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How Much CLA is Enough?

There is increasing evidence from the literature to suggest that conjugated linoleic acid (CLA) provides various health advantages. However, the amount of CLA that people need to consume to derive these potential benefits remains to be elucidated.

Research on CLA is still in its early phase, and the amount of dietary CLA required for healthful effects has yet to be determined.

According to data extrapolated from animal models, a 70-kg individual would benefit from a daily intake of 3.5 g of CLA.1 Human studies on CLA supplementation in doses of up to 7 g per day have shown no adverse effects.2

Furthermore, the absorption of CLA differs according to individual CLA isomers. The cis-9,trans-11 isomer, which is thought to be the most biologically active isomer, can be stored and metabolized by the human body. If CLA from natural sources only is considered, short-term animal studies suggest that an equivalent daily intake of about 1.5 g of the cis-9,trans-11 isomer would be beneficial.3

The estimated usual intake of CLA in the typical North American diet is insufficient to produce health benefits.4 Although this area of research is still in its infancy, recent studies suggest that increasing the consumption of milk products would be advantageous to health, as these foods contain the highest quantities of CLA.

For more information: The Effects of CLA on Health

CLA Content of Selected Foods from Ruminants*1,5

Food (serving) mg CLA / g fat g fat / serving mg CLA / serving
Milk and milk products
Milk, 2% (250 mL) 4.1 5.1 20.9
Condensed milk (125 mL) 7.0 14.1 98.7
Cultured buttermilk, 2% (250 mL) 5.4 5.2 28.1
Plain yogurt, 2%–4% (175 g) 4.8 4.9 23.5
Low fat yogurt, 1%–2% (175 g) 4.4 2.7 11.9
American processed cheese (50 g) 5.0 12.3 61.5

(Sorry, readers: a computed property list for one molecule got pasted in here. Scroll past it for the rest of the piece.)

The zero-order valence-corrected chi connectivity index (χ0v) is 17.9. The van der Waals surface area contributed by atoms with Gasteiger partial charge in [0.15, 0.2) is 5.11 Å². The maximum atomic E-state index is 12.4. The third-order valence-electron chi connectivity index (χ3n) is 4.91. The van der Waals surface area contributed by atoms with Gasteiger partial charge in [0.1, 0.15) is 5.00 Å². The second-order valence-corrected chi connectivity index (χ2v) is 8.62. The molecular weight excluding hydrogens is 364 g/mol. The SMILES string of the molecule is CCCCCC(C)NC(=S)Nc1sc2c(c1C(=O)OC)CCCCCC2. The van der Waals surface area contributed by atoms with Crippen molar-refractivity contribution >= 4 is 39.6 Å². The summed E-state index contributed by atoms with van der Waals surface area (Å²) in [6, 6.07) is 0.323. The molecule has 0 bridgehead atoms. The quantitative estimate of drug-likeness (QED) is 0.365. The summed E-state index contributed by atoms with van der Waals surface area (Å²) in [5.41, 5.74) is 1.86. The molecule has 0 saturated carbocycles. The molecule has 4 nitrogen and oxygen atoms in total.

Cheddar cheese (50 g) 4.1 16.6 68.1
Butter (15 mL) 4.7 11.7 55.0
Sour cream, 14% (125 mL) 4.6 17.1 78.7
Ice cream (125 mL) 3.6 11.8 42.5
Meat and alternatives
Lamb (90 g) 5.8 12.7 73.7
Fresh ground beef (90 g) 4.3 12.3 52.9
Veal (90 g) 2.7 6.1 16.5
Fresh ground turkey (90 g) 2.6 6.5 16.9
Chicken (90 g) 0.9 12.1 10.9
Pork (90 g) 0.6 13.8 8.3
Egg yolk (1 large) 0.6 5.3 3.2
Salmon (90 g) 0.3 5.7 1.7
Vegetable oils
Safflower oil (15 mL) 0.7 13.8 9.7
Sunflower oil (15 mL) 0.4 13.8 5.5

* CLA content varies with the season and the diet of the animal.

References

  1. MacDonald HB. Conjugated linoleic acid and disease prevention: a review of current knowledge. J Am Coll Nutr 2000;19(2):1115-85.
  2. Dilzer A and Park Y. Implication of conjugated linoleic acid (CLA) in human health. Crit Rev Food Sci Nutr 2012;52(6):488-513.
  3. Parodi PW. Milk fat in human nutrition. Aust J Dairy Technol 2004;59(1):3-59.
  4. Jutzeler van Wijlen RP. Long-term conjugated linoleic acid supplementation in humans – effects on body composition and safety. Eur J Lipid Sci Technol 2011;113(9):1077-94.
  5. Health Canada. Canadian Nutrient File. 2012.

Keywords: conjugated linoleic acid , trans fat


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